Mumbia – More than 100 people died Saturday and Sunday in a fire at a garment factory outside Dhaka, Bangladesh, in one of the worst industrial tragedies in that country.
It took firefighters more than 17 hours to put out the blaze at the factory, Tazreen Fashions, after it started Saturday evening, a retired fire official said by telephone from Dhaka, Bangladesh’s capital. At least 111 people were killed and scores of workers were taken to hospitals with burns and smoke inhalation injuries.
“The main difficulty was to put out the fire; the sufficient approach road was not there,” said the retired official, Salim Nawaj Bhuiyan, who now runs a fire safety company in Dhaka. “The fire service had to take great trouble to approach the factory.”
Bangladesh’s garment industry, the second largest exporter of clothing after China, has a notoriously poor record of fire safety. Since 2006, more than 500 Bangladeshi workers have died in garment factory fires, according to Clean Clothes Campaign, an anti-sweatshop advocacy group based in Amsterdam. Experts say many of the fires could have been easily avoided if the factories had taken the right precautions. Many factories are in cramped neighborhoods, have too few fire escapes and widely flout safety measures. The industry employs more than three million workers in Bangladesh, mostly women.
Activists say that global clothing brands need to take responsibility for working conditions in Bangladeshi factories that produce the clothes that they sell.
“These brands have known for years that many of the factories they choose to work with are death traps,” Ineke Zeldenrust, the international coordinator for Clean Clothes Campaign, said in a statement. “Their failure to take action amounts to criminal negligence.”
The fire at the Tazreen factory in Savar, northwest of Dhaka, started in a warehouse on the ground floor and quickly spread up the building, which Reuters reported is nine stories high. The two-year-old factory employed about 1,500 workers and had sales of $35 million a year, according to information on the company’s Web site. It made T-shirts, polo shirts and fleece jackets.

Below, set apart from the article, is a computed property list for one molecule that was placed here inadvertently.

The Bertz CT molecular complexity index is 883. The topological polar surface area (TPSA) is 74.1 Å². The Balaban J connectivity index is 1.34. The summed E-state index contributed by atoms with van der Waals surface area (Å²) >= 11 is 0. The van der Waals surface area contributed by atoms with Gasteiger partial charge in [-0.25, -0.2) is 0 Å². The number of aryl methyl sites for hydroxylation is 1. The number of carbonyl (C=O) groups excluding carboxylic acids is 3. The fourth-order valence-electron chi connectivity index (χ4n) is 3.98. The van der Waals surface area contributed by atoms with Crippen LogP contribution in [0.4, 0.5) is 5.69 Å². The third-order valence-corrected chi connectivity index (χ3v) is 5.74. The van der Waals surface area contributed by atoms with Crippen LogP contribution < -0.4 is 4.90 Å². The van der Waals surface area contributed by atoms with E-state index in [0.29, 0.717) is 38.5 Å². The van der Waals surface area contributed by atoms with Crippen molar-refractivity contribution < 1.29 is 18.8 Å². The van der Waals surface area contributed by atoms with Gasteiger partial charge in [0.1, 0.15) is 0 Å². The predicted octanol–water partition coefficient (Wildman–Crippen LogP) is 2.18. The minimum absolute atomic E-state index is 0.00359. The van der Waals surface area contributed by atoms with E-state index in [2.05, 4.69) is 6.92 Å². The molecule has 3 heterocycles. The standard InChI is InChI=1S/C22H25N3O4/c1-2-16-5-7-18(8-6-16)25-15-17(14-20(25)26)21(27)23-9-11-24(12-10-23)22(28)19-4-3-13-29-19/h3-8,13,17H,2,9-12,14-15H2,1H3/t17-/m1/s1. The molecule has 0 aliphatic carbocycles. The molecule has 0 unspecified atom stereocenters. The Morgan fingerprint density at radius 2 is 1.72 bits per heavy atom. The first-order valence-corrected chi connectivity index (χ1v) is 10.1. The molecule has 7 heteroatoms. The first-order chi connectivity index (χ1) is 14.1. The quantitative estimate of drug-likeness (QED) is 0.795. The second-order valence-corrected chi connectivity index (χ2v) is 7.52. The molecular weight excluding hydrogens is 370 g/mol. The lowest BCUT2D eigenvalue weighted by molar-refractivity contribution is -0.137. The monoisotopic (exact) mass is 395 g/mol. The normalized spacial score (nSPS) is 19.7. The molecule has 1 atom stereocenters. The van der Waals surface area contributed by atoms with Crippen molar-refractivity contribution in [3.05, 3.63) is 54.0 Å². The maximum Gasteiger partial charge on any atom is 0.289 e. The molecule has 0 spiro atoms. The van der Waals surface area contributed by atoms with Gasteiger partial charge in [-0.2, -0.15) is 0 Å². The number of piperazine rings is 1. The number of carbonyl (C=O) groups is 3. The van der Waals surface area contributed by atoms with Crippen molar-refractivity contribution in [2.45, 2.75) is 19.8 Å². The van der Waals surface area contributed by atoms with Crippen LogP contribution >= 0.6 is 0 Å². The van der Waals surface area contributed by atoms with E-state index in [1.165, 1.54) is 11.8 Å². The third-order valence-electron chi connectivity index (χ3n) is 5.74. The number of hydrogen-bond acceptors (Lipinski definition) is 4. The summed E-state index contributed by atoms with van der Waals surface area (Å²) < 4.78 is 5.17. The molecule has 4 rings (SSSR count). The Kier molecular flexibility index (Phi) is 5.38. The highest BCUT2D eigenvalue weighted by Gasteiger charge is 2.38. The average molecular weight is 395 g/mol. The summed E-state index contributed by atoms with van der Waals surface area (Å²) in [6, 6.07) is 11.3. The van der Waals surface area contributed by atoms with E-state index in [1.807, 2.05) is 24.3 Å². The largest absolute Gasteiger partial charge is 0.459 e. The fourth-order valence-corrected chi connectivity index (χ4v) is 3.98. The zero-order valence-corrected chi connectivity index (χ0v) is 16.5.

Most of the workers who died were on the first and second floors and were killed, fire officials said, because there were not enough exits for them to get out.
“The factory had three staircases, and all of them were down through the ground floor,” said Maj. Mohammad Mahbub, the operations director for the fire department, according to The Associated Press. “So the workers could not come out when the fire engulfed the building.”
In a brief phone call, Delowar Hossain, the managing director of the Tuba Group, the parent company of Tarzeen Fashions, said he was too busy to comment. “Pray for me,” he said and then hung up.
Television news reports showed badly burned bodies lined up on the floor in what appeared to be a government building and showed the injured receiving treatment in hallways of local hospitals. One survivor, Mukta Begum, told Al Jazeera that she and a male colleague escaped by jumping out of a window.
A document posted on the company’s Web site showed that an “ethical sourcing” official for Walmart flagged “violations and/or conditions which were deemed to be high risk” at the factory in May 2011, though it did not specify the nature of the infractions. The notice said that the factory had been given an “orange” grade and that any factories given three such assessments in two years from their last audit would not receive any orders from Walmart for one year.
Bangladesh exports about $18 billion worth of garments and is a big supplier to companies like Walmart, H&M and Tommy Hilfiger. Workers in the country’s factories are among the lowest-paid in the world with entry-level workers making a government-mandated minimum wage of about $37 a month.
Tensions have been running high between workers, who have been demanding an increase in minimum wages, and factory owners and the government. Earlier this year, a union organizer, Aminul Islam, was found tortured and killed outside Dhaka.
Briefly, we wanted to update you on where Truthout stands this month.
To be brutally honest, Truthout is behind on our fundraising goals for the year. There are a lot of reasons why. We’re dealing with broad trends in our industry, trends that have led publications like Vice, BuzzFeed, and National Geographic to make painful cuts. Everyone is feeling the squeeze of inflation. And despite its lasting importance, news readership is declining.
To ensure we stay out of the red by the end of the year, we have a long way to go. Our future is threatened.
We’ve stayed online over two decades thanks to the support of our readers. Because you believe in the power of our work, share our transformative stories, and give to keep us going strong, we know we can make it through this tough moment.
Our fundraising campaign ends tonight at midnight, and we still must raise $14,000. Please consider making a donation before time runs out.